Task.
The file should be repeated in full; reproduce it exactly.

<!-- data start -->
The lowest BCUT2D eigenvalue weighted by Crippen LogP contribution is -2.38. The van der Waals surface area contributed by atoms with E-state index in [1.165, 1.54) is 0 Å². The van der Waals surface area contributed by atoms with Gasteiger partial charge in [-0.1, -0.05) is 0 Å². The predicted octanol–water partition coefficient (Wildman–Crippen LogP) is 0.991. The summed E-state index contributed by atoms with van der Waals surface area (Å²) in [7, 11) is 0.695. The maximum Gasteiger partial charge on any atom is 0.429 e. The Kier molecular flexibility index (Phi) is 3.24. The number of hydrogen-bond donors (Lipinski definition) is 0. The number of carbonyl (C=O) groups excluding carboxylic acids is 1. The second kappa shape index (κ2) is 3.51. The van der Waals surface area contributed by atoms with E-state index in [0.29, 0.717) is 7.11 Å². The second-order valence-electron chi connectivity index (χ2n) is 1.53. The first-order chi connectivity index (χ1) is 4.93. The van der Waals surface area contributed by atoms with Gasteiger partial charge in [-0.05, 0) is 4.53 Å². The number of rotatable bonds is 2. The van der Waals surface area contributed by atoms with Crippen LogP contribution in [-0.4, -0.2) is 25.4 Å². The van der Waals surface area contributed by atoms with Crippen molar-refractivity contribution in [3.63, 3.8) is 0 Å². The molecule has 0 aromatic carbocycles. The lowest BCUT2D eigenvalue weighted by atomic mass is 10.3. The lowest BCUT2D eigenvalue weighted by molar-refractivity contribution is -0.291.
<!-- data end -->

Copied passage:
The lowest BCUT2D eigenvalue weighted by Crippen LogP contribution is -2.38. The van der Waals surface area contributed by atoms with E-state index in [1.165, 1.54) is 0 Å². The van der Waals surface area contributed by atoms with Gasteiger partial charge in [-0.1, -0.05) is 0 Å². The predicted octanol–water partition coefficient (Wildman–Crippen LogP) is 0.991. The summed E-state index contributed by atoms with van der Waals surface area (Å²) in [7, 11) is 0.695. The maximum Gasteiger partial charge on any atom is 0.429 e. The Kier molecular flexibility index (Phi) is 3.24. The number of hydrogen-bond donors (Lipinski definition) is 0. The number of carbonyl (C=O) groups excluding carboxylic acids is 1. The second kappa shape index (κ2) is 3.51. The van der Waals surface area contributed by atoms with E-state index in [0.29, 0.717) is 7.11 Å². The second-order valence-electron chi connectivity index (χ2n) is 1.53. The first-order chi connectivity index (χ1) is 4.93. The van der Waals surface area contributed by atoms with Gasteiger partial charge in [-0.05, 0) is 4.53 Å². The number of rotatable bonds is 2. The van der Waals surface area contributed by atoms with Crippen LogP contribution in [-0.4, -0.2) is 25.4 Å². The van der Waals surface area contributed by atoms with Crippen molar-refractivity contribution in [3.63, 3.8) is 0 Å². The molecule has 0 aromatic carbocycles. The lowest BCUT2D eigenvalue weighted by atomic mass is 10.3. The lowest BCUT2D eigenvalue weighted by molar-refractivity contribution is -0.291.